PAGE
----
Throughout the roller coaster of highs and lows for the past 65 years, the Gensingers have kept the family dealership on track. Like the cars themselves, the business has withstood the test of time.

When his father first started out, besides selling VWs, the business serviced all makes of foreign cars. In 1955, Ken Sr. was sent to England for a year to see how some of these European cars were built, an experience that proved invaluable after he returned to work in the shop as a mechanic. He made sure his son Ken Jr. also worked in the shop, experience that, notes Ken Jr., now makes him a better salesperson.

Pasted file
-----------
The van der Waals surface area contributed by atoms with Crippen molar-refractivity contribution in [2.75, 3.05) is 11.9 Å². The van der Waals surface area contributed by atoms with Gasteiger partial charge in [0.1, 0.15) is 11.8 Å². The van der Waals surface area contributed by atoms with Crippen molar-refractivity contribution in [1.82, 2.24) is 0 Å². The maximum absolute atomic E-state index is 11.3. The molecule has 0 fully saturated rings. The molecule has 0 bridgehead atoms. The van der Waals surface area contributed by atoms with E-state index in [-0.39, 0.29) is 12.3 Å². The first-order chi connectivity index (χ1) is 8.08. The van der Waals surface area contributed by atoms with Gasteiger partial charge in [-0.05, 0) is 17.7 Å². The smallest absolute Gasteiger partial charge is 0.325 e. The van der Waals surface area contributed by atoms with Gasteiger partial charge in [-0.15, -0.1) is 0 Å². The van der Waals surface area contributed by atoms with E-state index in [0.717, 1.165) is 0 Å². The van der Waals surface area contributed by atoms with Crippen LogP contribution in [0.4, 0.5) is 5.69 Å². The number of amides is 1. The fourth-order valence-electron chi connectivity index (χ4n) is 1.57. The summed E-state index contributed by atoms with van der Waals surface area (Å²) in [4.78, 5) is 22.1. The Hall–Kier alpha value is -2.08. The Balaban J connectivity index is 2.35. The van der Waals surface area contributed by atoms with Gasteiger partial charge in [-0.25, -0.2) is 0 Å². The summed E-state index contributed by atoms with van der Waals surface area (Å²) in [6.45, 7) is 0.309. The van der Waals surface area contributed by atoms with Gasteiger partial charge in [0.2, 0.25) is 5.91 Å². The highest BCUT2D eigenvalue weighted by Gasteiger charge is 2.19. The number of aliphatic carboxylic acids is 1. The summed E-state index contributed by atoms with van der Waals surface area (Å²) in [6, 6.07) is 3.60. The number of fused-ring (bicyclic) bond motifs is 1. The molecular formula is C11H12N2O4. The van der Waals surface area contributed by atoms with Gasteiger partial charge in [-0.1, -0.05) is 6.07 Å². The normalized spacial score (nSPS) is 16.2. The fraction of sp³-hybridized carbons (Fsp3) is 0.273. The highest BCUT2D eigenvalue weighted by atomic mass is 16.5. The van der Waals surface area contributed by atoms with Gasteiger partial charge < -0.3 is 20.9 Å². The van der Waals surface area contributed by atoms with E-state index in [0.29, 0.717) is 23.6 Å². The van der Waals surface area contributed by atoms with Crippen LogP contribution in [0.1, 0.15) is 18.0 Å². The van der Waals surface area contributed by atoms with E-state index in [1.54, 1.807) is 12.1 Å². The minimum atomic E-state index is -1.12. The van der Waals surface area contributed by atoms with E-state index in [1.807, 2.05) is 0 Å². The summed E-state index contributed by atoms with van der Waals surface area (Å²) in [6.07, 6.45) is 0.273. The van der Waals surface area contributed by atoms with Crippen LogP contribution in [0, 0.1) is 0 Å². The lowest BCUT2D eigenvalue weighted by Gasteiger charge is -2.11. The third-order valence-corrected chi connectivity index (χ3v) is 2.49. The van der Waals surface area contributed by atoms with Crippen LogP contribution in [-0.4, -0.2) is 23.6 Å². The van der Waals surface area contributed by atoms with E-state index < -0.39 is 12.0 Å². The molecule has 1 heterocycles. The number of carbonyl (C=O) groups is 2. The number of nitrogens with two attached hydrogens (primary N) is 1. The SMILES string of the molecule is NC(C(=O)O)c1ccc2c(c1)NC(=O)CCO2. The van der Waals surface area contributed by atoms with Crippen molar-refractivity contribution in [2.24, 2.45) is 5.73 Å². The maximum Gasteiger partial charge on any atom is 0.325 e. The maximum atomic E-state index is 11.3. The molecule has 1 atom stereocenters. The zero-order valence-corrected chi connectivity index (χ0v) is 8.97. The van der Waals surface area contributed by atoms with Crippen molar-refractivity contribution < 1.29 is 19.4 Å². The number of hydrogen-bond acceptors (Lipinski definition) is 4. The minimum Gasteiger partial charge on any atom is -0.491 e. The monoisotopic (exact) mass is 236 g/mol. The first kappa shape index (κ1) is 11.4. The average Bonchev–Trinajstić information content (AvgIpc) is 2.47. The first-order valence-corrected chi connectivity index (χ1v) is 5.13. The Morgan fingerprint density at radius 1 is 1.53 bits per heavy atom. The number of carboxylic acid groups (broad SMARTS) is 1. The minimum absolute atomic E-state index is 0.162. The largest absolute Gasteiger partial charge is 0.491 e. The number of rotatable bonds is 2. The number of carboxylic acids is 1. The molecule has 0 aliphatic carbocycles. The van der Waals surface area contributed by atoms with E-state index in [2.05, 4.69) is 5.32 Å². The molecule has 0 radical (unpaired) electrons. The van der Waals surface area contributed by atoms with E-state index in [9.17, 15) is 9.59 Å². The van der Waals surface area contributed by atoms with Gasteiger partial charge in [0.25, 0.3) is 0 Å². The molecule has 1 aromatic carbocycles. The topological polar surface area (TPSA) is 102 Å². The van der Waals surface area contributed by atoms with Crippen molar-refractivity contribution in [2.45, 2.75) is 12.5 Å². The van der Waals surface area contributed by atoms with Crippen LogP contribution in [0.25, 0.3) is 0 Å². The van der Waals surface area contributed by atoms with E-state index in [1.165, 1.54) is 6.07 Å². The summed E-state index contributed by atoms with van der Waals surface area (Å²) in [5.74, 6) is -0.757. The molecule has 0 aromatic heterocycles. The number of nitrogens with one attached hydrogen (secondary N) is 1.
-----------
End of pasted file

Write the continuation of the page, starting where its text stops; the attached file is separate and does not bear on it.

Ken Sr. and Betty, who met in 1957 while he was stationed in Memphis, TN with the Marine Corps, are now watching as three of their 14 grandchildren—Billy, Rachel and Bob —come in after school to work in the dealership. “And just like my father, who lived near the dealership, I now do too. I live up the hill, behind the business. He used to cross the street to go to work, I come downhill,” said Ken Sr. with a chuckle.

However, the best Gensinger tradition for Ken Sr., is keeping it in the family. “I love to work surrounded by my family. It’s a good life, a good way to run the business.”

For more information visit: https://www.gensingervw.com